Ask Abdul Khan how he succeeded in becoming the owner of Diana Market, he’ll initially give a typical answer: “Much hard work.” Persist and you’ll find out the real reason: new ideas. Lots. For years he wanted to own his own store. When growing up in Shariatpur, Bangladesh (forty miles from the capitol Dhaka), he worked for his father’s business. There he absorbed the older man’s ideas about working for the public. When he came to the United States in 2006, he worked at his cousin’s bodega in Lynn for two years. There he learned tips about running an American business, like recordkeeping. I knew his store, with its rich colors would make an excellent HDR photograph.
He journeyed back to Bangladesh for family reasons, then returned to work in Malden, MA. When the opportunity arose to purchase Diana Market in the spring of 2010, he snapped it up. Then new ideas started flowing. He repainted parts of the exterior, then rearranged the whole interior to make the area brighter and more open, so people could find items more easily. Since the neighborhood is primarily Latino and Haitian, the food choices reflect that. “You won’t find any papadums here,” said his wife Rashidul, smiling broadly.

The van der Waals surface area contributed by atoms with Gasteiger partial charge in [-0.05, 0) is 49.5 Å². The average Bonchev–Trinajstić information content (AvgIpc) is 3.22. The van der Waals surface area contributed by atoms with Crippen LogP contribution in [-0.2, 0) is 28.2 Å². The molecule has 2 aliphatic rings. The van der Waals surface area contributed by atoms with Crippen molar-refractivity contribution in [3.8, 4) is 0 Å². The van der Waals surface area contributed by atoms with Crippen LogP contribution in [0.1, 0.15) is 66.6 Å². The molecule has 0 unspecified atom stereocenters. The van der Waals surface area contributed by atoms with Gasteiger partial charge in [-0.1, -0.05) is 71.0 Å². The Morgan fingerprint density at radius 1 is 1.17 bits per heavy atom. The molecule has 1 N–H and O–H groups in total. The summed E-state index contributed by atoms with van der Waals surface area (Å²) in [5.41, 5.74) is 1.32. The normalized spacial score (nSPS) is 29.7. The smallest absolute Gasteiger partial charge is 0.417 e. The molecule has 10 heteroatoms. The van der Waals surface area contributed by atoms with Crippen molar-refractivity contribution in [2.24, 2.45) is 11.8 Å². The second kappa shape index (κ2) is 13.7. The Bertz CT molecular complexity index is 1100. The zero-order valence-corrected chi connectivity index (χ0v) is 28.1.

Photo-shoot Note: I often take my long exposure HDR photographs in inner city neighborhoods. I am often asked if I’ve ever been robbed or threatened. No, but the evening I photographed Diana Market came close to conflict. The store is at the corner of a side and a main street. The pictures I take require long exposures. For aesthetic reasons, I try to wait until all the people have passed through the scene. Here’s why: When I was photographing the picture above, a man walked by. He saw me across the side street. “Hey!” he shouted. “Did you just take my picture?” I said, “Not really.” “What do you mean, not really? I just heard it go click!” I beckoned him to come over, which he did. “I pushed the shutter.” I brought up the shot in my LCD screen and showed it to him. “It’s called a time exposure. Somebody walking through comes out blurry.” He leaned over. “I don’t wanna be in no picture.” He looked closer. “This could be anyone,” I said. My photo lesson apparently worked. He walked away and I never used the picture.